For Immediate Release
February 21, 2012
University Faculty Nationwide Call on Hyatt to Rehire Housekeepers
Representing signers from 150+ universities, faculty deliver petition to Hyatt Directors
Today, faculty from universities nationwide are releasing a statement with signers from over 150 universities, calling on Hyatt "uphold the dignity of women" and rehire two housekeepers who were fired from the Santa Clara Hyatt Regency last fall. Martha Reyes and her sister Lorena Reyes were fired after Martha objected to the posting of a bikini-clad collage of themselves and other housekeepers on a company bulletin board. Faculty in Chicago and the Bay Area are leading delegations today to members of Hyatt's Board of Directors to deliver the petition.
Outraged by Hyatt's actions, Women's and Gender Studies faculty from several universities nationwide initiated the petition, explaining to colleagues in a cover letter that, "the sexualization of housekeepers is an appalling expression of power that has no place at work, . . . [and] it belongs to a long list of well-documented abusive and unsafe practices that Hyatt housekeepers, many of them women of color, all over the country endure." In the statement signed by over 700 individuals from over 150 universities, supporters call on Hyatt to "reinstate the Reyes sisters" and "respond to Hyatt workers' demands" that Hyatt "correct the unsafe, hazardous, and demeaning conditions facing them at work."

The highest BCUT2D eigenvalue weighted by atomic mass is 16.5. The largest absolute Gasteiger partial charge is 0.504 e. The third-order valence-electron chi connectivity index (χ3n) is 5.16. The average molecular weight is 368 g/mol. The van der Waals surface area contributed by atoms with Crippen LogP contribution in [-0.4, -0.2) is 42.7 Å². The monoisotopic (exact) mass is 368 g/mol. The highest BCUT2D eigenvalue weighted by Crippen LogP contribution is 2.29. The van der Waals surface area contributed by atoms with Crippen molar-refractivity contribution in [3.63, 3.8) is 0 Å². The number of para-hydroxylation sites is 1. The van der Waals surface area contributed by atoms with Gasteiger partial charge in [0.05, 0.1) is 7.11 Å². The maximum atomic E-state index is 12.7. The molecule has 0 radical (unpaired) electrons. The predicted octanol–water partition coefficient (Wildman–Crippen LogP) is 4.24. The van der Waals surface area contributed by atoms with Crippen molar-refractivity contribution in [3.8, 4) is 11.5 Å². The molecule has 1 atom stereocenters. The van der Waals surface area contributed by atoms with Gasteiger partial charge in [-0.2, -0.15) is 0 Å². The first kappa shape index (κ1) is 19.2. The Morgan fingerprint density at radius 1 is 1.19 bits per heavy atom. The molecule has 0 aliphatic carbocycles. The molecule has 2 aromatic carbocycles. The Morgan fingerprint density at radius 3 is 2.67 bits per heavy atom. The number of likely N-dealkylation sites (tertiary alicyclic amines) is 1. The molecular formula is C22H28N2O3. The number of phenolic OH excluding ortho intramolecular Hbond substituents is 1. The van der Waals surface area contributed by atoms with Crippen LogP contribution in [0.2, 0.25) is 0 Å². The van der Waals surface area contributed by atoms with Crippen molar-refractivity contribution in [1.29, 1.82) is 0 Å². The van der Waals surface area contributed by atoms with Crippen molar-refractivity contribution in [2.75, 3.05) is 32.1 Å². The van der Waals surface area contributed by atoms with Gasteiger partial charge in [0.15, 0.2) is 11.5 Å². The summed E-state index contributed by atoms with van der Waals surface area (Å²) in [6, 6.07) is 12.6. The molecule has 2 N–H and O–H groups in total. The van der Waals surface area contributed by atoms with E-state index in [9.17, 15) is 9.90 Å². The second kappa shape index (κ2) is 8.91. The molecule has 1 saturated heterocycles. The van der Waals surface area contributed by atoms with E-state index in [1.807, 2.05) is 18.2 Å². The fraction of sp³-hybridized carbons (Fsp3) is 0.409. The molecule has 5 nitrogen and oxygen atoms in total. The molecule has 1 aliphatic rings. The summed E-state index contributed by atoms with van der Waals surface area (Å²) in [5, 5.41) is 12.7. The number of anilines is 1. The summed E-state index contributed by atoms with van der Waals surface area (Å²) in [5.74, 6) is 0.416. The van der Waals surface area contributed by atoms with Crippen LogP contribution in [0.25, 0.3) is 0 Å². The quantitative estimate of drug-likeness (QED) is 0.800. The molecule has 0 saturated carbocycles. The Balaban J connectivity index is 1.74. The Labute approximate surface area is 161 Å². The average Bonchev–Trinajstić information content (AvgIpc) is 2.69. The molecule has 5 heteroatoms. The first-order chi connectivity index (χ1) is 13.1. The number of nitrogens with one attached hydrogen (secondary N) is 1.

A collage of digitally-altered Hyatt Housekeepers in bikinis was posted in the Hyatt Regency Santa Clara in late September 2011 during Hyatt's "Housekeeping Appreciation Week." Both Martha and her sister Lorena Reyes were fired after Martha objected to the display. Lorena and Martha had more than 30 years of service combined, working at that hotel property. In November 2011, the Reyes sisters filed a retaliation charge against the Hyatt Regency Santa Clara with the federal agency, Equal Employment Opportunity Commission ("EEOC").
Since the time of Reyes sisters' firing, scores of women's advocates, including Gloria Steinem, have pledged their support for women working at Hyatt. In response to other reported abuses of Hyatt workers nationwide, over 3000 individuals and organizations, including the National Organization of Women and Feminist Majority, have pledged not to do business with Hyatt.
"I came to work and saw men laughing at the pictures, and I was so embarrassed to see my face pasted on a bikini body," says Martha Reyes. "For me this is no joke. I take my job very seriously, and all I ask is to be treated with respect."
This incident is just one of many injustices against the Hyatt's housekeeping staff. In a study published in the American Journal of Industrial Medicine examining a 50 hotel properties from 5 different hotel companies, Hyatt housekeepers had the highest injury rate of all housekeepers studied. In 2011, the federal Occupational Safety and Health Administration (OSHA) or its state counterparts issued 18 citations against the Hyatt at 11 hotels and 3 citations against one of the Hyatt's housekeeping subcontractors at one of those hotels.
Faculty, the Reyes sisters and the lawyers representing the housekeepers are available for interview.
For more info, visit HyattHurts.org.